Darwin and his class visit the La Brea Tar Pit and the nearby museum to learn about dinosaurs. In alternating chapters, Darwin slips from the museum tour into a world in his own imagination. During the tour, Miss Tell, their teacher, tells them about the dinosaurs - when they lived, what they ate, how much they weighed and some information about how they died. Darwin daydreams about saving each of them from the death Miss Tell tells them about.
The book doesn't specifically say, but I think this book is most appropriate to the 9 to 12 age group. There are few illustrations, just small black and white drawings at the top of each chapter; they add nothing to the story. The story itself is all right, nothing spectacular and not terribly well-written; the best thing it has going for it is the information it provides. The alternating chapters doesn't really work particularly well, but kids might enjoy the kid-as-hero aspect.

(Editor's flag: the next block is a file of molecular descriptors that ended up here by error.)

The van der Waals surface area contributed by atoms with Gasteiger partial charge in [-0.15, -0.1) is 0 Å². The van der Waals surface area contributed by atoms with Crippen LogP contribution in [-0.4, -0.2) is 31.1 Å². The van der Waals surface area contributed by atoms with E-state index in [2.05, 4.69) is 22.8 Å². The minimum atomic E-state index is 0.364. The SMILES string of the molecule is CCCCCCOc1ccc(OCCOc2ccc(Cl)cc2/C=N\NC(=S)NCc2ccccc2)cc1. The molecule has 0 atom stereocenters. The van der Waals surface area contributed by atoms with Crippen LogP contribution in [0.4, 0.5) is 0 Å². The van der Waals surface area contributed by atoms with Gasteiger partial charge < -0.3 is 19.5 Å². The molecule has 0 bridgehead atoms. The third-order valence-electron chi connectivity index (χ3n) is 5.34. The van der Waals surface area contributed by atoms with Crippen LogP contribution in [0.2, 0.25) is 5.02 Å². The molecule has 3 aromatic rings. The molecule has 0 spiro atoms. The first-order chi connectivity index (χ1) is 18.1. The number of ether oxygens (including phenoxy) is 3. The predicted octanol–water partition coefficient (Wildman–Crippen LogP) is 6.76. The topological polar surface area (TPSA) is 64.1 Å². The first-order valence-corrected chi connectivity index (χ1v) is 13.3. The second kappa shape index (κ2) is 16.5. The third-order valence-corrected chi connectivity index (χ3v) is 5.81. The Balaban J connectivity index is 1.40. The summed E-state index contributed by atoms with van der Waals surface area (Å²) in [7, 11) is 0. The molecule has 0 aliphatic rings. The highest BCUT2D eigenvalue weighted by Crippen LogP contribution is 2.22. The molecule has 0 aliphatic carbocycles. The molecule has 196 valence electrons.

For the parents who worry about messages, Darwin tells several lies - to a pack of dire wolves and a saber-tooth - and, when his classmate, Amy, complains that no one ever believes HER fibs, he suggests that she should practice more. Since the book is overall really average, it might not be worthwhile to get it, only to send your child the "practice makes perfect, even when it comes to lying" message.